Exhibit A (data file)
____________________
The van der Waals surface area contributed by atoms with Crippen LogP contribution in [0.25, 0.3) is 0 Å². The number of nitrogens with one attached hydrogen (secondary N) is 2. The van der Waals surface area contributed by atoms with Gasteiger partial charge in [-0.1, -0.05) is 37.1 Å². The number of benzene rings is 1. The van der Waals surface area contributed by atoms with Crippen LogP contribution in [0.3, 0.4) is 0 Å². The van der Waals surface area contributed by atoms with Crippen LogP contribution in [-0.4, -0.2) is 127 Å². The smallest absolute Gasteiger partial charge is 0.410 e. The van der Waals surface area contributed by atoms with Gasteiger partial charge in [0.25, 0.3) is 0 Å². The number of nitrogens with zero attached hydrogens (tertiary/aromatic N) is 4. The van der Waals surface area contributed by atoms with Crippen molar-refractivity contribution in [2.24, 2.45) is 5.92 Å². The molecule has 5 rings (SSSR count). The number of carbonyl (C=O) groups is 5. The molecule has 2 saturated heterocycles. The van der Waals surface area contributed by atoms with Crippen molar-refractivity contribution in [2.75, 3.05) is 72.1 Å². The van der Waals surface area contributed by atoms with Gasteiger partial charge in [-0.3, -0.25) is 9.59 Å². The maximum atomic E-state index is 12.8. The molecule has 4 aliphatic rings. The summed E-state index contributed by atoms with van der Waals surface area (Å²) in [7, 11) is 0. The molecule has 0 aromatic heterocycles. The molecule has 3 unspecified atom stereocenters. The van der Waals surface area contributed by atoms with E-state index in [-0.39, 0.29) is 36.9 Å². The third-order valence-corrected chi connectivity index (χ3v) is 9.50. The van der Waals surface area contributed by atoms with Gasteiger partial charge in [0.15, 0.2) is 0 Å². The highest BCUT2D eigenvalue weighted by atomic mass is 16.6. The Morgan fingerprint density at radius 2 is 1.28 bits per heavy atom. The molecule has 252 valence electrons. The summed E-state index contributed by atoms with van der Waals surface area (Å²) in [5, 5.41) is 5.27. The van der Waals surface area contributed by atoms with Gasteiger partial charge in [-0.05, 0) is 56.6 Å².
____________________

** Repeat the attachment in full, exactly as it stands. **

The van der Waals surface area contributed by atoms with Crippen LogP contribution in [0.25, 0.3) is 0 Å². The number of nitrogens with one attached hydrogen (secondary N) is 2. The van der Waals surface area contributed by atoms with Gasteiger partial charge in [-0.1, -0.05) is 37.1 Å². The number of benzene rings is 1. The van der Waals surface area contributed by atoms with Crippen LogP contribution in [0.3, 0.4) is 0 Å². The van der Waals surface area contributed by atoms with Crippen LogP contribution in [-0.4, -0.2) is 127 Å². The smallest absolute Gasteiger partial charge is 0.410 e. The van der Waals surface area contributed by atoms with Gasteiger partial charge in [0.25, 0.3) is 0 Å². The number of nitrogens with zero attached hydrogens (tertiary/aromatic N) is 4. The van der Waals surface area contributed by atoms with Crippen molar-refractivity contribution in [2.24, 2.45) is 5.92 Å². The molecule has 5 rings (SSSR count). The number of carbonyl (C=O) groups is 5. The molecule has 2 saturated heterocycles. The van der Waals surface area contributed by atoms with Crippen molar-refractivity contribution in [2.75, 3.05) is 72.1 Å². The van der Waals surface area contributed by atoms with Gasteiger partial charge in [-0.3, -0.25) is 9.59 Å². The maximum atomic E-state index is 12.8. The molecule has 4 aliphatic rings. The summed E-state index contributed by atoms with van der Waals surface area (Å²) in [7, 11) is 0. The molecule has 0 aromatic heterocycles. The molecule has 3 unspecified atom stereocenters. The van der Waals surface area contributed by atoms with E-state index in [-0.39, 0.29) is 36.9 Å². The third-order valence-corrected chi connectivity index (χ3v) is 9.50. The van der Waals surface area contributed by atoms with Gasteiger partial charge in [0.15, 0.2) is 0 Å². The highest BCUT2D eigenvalue weighted by atomic mass is 16.6. The Morgan fingerprint density at radius 2 is 1.28 bits per heavy atom. The molecule has 252 valence electrons. The summed E-state index contributed by atoms with van der Waals surface area (Å²) in [5, 5.41) is 5.27. The van der Waals surface area contributed by atoms with Gasteiger partial charge in [-0.05, 0) is 56.6 Å².